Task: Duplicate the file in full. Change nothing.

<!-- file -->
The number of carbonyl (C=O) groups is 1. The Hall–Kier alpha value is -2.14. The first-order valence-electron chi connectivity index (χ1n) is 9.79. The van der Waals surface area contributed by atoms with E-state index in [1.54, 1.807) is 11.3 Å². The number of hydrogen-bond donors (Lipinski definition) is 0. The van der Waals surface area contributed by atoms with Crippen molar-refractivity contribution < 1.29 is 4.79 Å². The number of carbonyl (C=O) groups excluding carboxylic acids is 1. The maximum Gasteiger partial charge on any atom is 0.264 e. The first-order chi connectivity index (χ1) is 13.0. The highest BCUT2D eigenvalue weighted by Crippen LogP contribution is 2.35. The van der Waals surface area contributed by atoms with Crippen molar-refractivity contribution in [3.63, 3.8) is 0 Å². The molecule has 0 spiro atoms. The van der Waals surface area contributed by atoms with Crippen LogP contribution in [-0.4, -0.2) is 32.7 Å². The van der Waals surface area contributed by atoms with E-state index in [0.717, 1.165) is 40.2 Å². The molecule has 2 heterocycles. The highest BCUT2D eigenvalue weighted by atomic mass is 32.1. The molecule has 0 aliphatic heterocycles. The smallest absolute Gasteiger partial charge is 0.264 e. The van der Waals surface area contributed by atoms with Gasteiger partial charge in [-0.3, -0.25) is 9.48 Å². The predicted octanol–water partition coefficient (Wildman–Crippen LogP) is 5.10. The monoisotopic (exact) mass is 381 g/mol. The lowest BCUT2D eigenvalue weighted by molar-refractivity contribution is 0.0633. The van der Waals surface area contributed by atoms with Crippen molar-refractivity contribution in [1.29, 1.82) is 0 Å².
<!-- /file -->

The number of carbonyl (C=O) groups is 1. The Hall–Kier alpha value is -2.14. The first-order valence-electron chi connectivity index (χ1n) is 9.79. The van der Waals surface area contributed by atoms with E-state index in [1.54, 1.807) is 11.3 Å². The number of hydrogen-bond donors (Lipinski definition) is 0. The van der Waals surface area contributed by atoms with Crippen molar-refractivity contribution < 1.29 is 4.79 Å². The number of carbonyl (C=O) groups excluding carboxylic acids is 1. The maximum Gasteiger partial charge on any atom is 0.264 e. The first-order chi connectivity index (χ1) is 13.0. The highest BCUT2D eigenvalue weighted by Crippen LogP contribution is 2.35. The van der Waals surface area contributed by atoms with Crippen molar-refractivity contribution in [3.63, 3.8) is 0 Å². The molecule has 0 spiro atoms. The van der Waals surface area contributed by atoms with Crippen LogP contribution in [-0.4, -0.2) is 32.7 Å². The van der Waals surface area contributed by atoms with E-state index in [0.717, 1.165) is 40.2 Å². The molecule has 2 heterocycles. The highest BCUT2D eigenvalue weighted by atomic mass is 32.1. The molecule has 0 aliphatic heterocycles. The smallest absolute Gasteiger partial charge is 0.264 e. The van der Waals surface area contributed by atoms with Gasteiger partial charge in [-0.3, -0.25) is 9.48 Å². The predicted octanol–water partition coefficient (Wildman–Crippen LogP) is 5.10. The monoisotopic (exact) mass is 381 g/mol. The lowest BCUT2D eigenvalue weighted by molar-refractivity contribution is 0.0633. The van der Waals surface area contributed by atoms with Crippen molar-refractivity contribution in [1.29, 1.82) is 0 Å².